Boy Meets Girl: Say Hello to Courtship
A practical follow-up book to I Kissed Dating Goodbye filled with true-life stories, personal anecdotes, practical principles and Biblical wisdom. A "nuts and bolts" look at what to to do when you are ready to pursue a romantic relationship without being legalistic or contrived.

The Dating Trap: Helping Your Children Make Wise Choices in Their Relationships
I found this under-rated jewel perusing McKay's one day. Highly practical, Biblically grounded, thoroughly researched, deeply challenging. Well written, and since the intended audience is parents, this book provides a completely different perspective. I highly recommend this, especially if you find yourself on the fence.

Of Knights and Fair Maidens: A Radical New Way to Develop Old-fashioned Relationships
You remember when you reached that epiphany, "I quit this dating stuff. I'm just going to be friends with everyone until I get a 'green light' from God." I had that kind of 'stop light' moment and took a break from the dating scene for a little over a year in college. I would venture that most adults remember a time like that. This book was birthed from the authors moments like that...only while they were taking their break, they were introduced to the ideals and principles of courtship. Written in a highly readable, interview style...this book helps readers learn fun, creative ways to get to know each other, strategies for developing character together, ideas to help a guy get to know a girls dad, and answers to tough questions about relationships.

When God Writes Your Love Story (Expanded Edition): The Ultimate Guide to Guy/Girl Relationships In this book, Eric and Leslie Ludy want to offer an exciting vision of hope, proving that the Author of romance is alive and well and that true and lasting love can become a reality. Using the “four secrets to an amazing love story,” Eric and Leslie present a Christ-centered approach to building a relationship that will stand the test of time. The principles presented here will benefit any young adult pursuing a romantic relationship.

When Dreams Come True: A Love Story Only God Could Write This book is a first person account of Eric and Leslie's relationship from their individual upbringings, through when they met and finally married. A beautiful story, with alternating chapters written by both of them, you get both perspectives of their budding romance. I think everyone wondering about principled romantic relationships will enjoy this book, but I believe youth workers will find it especially relevant to refer their youth struggling with relationship choices to this story. The authors are both brutally honest and transparent about early teen mistakes and heartbreaks. Their honesty gives their story a great deal of credibility and brings a message that will resonate with many young people searching for 'something better.'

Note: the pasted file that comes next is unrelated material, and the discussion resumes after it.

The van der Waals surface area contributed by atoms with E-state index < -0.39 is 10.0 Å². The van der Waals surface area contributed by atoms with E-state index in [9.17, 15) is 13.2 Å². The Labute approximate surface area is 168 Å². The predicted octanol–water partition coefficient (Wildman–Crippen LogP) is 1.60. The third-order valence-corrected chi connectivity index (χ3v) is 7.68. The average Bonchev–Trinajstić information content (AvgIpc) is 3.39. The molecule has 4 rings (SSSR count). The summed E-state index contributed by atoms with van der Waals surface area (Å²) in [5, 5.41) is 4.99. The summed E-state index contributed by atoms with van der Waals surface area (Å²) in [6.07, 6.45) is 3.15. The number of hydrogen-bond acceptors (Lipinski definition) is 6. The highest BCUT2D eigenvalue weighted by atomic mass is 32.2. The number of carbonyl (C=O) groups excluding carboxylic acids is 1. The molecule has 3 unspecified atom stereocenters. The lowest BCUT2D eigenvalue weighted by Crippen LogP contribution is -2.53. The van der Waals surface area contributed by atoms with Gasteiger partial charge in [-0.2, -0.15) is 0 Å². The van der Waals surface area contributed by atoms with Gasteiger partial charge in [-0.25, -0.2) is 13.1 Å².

Whew! That's a lot of reading, isn't it? Pick what sounds good to you and go slow. Be ready and willing to have your ideas challenged and your mind stretched. Pray a lot. Do your level best not to turn this is new idea into a formula for success or set of hard and fast rules, instead adopt the principles that work for your family. I'm praying for you!

Sunday, January 9, 2011

New Year full of Promise

It's a new year. I remember in elementary school playing some silly game (MASH, remember it?) that determined who you would marry, where you would live, how many kids, what kind of car, etc. I also remember thinking how utterly OLD I would be when the 2000's rolled around. Funny how that perspective changes, isn't it?

Now, while I am not as decrepit as my elementary self thought I might be, I have come to accept the fact the I am 'middle aged.' With that comes the realization that I cannot continue to consume crummy foods and not reap some kind of consequences. My metabolism has slowed down. Sometimes, I am that old lady on the couch whose joints actually creak when I get up! My husband has jumped on the healthy eating bandwagon and has begun reading a ton of books that are challenging, mind bending, and even (sometimes) convicting. I have joined Weight Watchers with the hope of shedding a few pounds. I got exercise equipment for Christmas (can you call a weighted hula hoop exercise 'equipment??') that I have been faithfully using almost every day. Okay, I had to take a few days off because those weighted hoops...they leave bruises!

You know what else needs to be fed good food on a constant basis? Our spirit man. Mine is starving. I have not been as consistent with daily Bible reading or memorization as I know I should be. I also know that accountability in areas of commitment are a requirement for a person like me, so I have joined the Scripture Memory Team at Living Proof blog. Almost 9000 women are committed to memorizing 24 scripture verses this year! You can join too, if you start before the 15th of this month... Click HERE to join!

I've also joined the community over at and enabled a mobile version of the Bible so I always have it with me. There are a ton of fantastic tools there to explore the Bible...devotionals, reading plans, etc. It's a very cool site and I'm looking forward to feeding my inner man a better diet of encouraging words this year with the help of technology. =)

So, happy new year! Hope you have a year filled with great new promises and adventures too!